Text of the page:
HBO’s Togetherness: Come For the Duplass Brothers, Stay For Amanda Peet

By  · Published on January 9th, 2015


HBO’s Sunday night programming block, steadily fashioned over the years to serve as the home to Lena Dunham’s divisive Girls, is now making room for some grown-ups. Mark and Jay DuplassTogetherness (the brothers’ first foray together into scripted television programming) makes its debut this weekend, sandwiched between Dunham’s twentysomething ladies on the loose dramedy and Michael Lanham’s other-coastal and male-centric alternative Looking, providing yet another look at the inherent disappointments of adult life. It’s a wily addition to the cable giant’s lineup, but it charms emerge in some unexpected ways – mainly, through the charms of a certain co-star.

The series follows four (seemingly) different adults – Mark Duplass and Melanie Lynskey as married couple Brett and Michelle, parents to two cute kids and a host of raging sexual issues, with Steve Zissis (who co-created the series alongside the Duplass bros) on board as Brett’s loserish best pal Alex and Amanda Peet similarly starring as Michelle’s unsatisfied sister Tina. The series premiere opens with Alex, a struggling actor, being evicted from his home and Tina, visiting Brett and Michelle’s adopted hometown of LA, getting brutally dumped by a guy she thought she was dating (Ken Marino, who is gloriously awful and douchey as Craig). The awkward foursome soon inhabit the same house and the show’s premise – what happens when four mostly unhappy adults live together? – is off to a charming, if oddly heartbreaking start.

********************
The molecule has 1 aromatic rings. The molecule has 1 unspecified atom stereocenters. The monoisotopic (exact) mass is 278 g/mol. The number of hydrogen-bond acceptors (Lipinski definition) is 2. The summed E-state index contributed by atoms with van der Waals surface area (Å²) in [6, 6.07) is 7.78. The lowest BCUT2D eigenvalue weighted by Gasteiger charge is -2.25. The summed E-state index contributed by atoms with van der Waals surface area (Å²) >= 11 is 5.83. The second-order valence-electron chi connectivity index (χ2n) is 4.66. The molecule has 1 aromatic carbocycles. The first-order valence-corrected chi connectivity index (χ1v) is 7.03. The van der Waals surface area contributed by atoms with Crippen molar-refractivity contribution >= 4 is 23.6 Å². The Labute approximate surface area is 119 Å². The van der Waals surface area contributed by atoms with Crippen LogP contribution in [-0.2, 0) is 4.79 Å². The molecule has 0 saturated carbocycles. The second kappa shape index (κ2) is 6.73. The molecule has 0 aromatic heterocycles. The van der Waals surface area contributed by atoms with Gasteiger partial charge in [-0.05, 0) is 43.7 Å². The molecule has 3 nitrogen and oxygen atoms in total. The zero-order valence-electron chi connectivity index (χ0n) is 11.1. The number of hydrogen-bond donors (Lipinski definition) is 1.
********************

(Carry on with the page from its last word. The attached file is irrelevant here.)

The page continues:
The show’s first four episodes are somewhat uneven and shaggy, with a number of plot threads being thrown into the mix, only to not get picked back up in the next episode. In particular, Lynskey’s Michelle seems set to embark on a probably ill-advised endeavor by the series’ third episode, though it seems to have been mostly abandoned by the fourth (it does, however, appear to be kind of thing that will pop back up eventually). The Duplasses do stick to the big stuff, though, repeatedly playing up Brett and Michelle’s problems in the bedroom – the pair obviously love each other, but struggle to make sex both a priority and a reality – and Alex and Tina’s growing affection for each other.

Like both Girls and Looking, Togetherness could prove to be too true for its own good – some of its situations are so achingly relatable for its audience that it might not actually prove to be enjoyable. For young parents struggling to make work life, family life and sex life balance, Michelle and Brett’s issues hit too close to home. People who feel more like Alex and Tina, who appear to both be good-hearted and reasonably talented people (even if they can’t make anything work out for themselves), might balk at seeing their own issues tossed up on the small screen. Togetherness is ripped from the pages of everyday life, and that’s not something that everyone is compelled to see. If this is what your real life looks like, why would you possibly want to watch better looking people play act it for money?